Living wills are lovely documents, and I respect the sentiment, but what if you've changed your mind when faced with the circumstance and haven't had a chance to tell your lawyer? And what if the doctor telling you the condition is irreversible is wrong? Too darn many questions.

Jurisdiction over your own life is a non-issue for me. That's a de facto right granted by virtue of being the pilot. Jurisdiction over the life of another is definitely an issue for me.

Economically, I'm completely OK with another country footing the bill and getting paid for doing so. It's not a for-profit business and the market is tiny. If you can afford to travel, you can afford your own funeral costs, so no taxpayer costs there. You don't take up a bed in hospital when you leave, so those resources are available to patients interested in continuing to live. It used to be a joke that people couldn't afford to die, but in the modern economy it's considerably less funny.

I generally sidestep the abortion discussion with the no uterus = no opinion cop-out, and will continue to do so unless/until my progeny are the focus, in which case it is a private matter and the world can bugger off.

Miss Ernst said...

I'm curious to know what you would consider a proper level of value for human life. What would that look like to you?

The precise debate in abortion is whether or not you ARE, in fact, ending someone else's life; whether a fetus is a person or not. That means if one does not consider the fetus to be a person, than the question is entirely identical to the assisted suicide debate, in essence, how much domain can we claim over our own bodies?

How do you have "no issue" with assisted suicide but then call into question the best means of determining the difference between AS and murder, i.e. a living will?

The problem is that we must consider cases where a person wants to end their life but is unable to do so. The "positive right" (requiring assistance) to personal autonomy, as opposed to the "negative right" (requiring only that others stay out of things).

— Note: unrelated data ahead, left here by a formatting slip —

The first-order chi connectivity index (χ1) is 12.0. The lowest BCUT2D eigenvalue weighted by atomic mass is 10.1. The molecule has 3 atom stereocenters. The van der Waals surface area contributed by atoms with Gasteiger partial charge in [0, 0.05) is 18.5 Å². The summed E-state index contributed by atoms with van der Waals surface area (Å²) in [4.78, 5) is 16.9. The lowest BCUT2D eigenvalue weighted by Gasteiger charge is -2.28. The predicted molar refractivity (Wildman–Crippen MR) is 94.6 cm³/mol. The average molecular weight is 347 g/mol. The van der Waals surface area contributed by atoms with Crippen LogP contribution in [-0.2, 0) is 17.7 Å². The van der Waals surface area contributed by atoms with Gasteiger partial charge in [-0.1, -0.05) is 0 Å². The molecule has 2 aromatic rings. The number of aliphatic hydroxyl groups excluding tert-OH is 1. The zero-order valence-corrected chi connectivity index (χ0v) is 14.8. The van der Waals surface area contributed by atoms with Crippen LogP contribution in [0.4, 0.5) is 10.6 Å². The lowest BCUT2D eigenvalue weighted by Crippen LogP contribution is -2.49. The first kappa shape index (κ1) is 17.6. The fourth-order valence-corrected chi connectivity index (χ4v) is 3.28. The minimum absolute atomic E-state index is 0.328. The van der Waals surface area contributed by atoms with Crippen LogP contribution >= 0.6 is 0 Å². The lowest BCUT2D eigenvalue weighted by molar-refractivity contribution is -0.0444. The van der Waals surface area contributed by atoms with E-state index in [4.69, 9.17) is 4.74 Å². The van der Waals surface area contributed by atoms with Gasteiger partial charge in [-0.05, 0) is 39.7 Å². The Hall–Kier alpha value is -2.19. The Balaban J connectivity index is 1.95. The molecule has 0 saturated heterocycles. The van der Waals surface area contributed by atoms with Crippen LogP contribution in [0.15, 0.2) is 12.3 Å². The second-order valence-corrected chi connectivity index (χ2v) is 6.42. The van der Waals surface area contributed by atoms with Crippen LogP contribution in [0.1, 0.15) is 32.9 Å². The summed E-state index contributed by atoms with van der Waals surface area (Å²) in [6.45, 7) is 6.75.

There is no such thing as a not-for-profit business. Not even medicine. The market may be currently tiny, but it is not shrinking.
Also, assuming you can travel, especially when it is for something as vital as the peace and dignity of AS, does not mean you can afford a funeral. Especially since most terminally ill people have no source of income, so they can not exactly "save up".

The "no-uterus = no opinion" belief is, I am sorry to say, one of the few things that offend me anymore. If I supported abortion I would say that the government is trying to tell me what I can do with my uterus, if you do not speak up for me, I will not speak up for men's rights, if they are ever examined. The problem with politics is that non-objection is considered compliance. If you don't speak up, you are assumed to be agreeing, and if I was pro-choice, I would find your tacit approval of the government's actions offensive.

If only we could all define whatever we wished as "private matters" but then the Austrian monster who chose to keep his daughter in his shed for 18 years would have the right to. Either everyone can decide their "private matters" or no one can.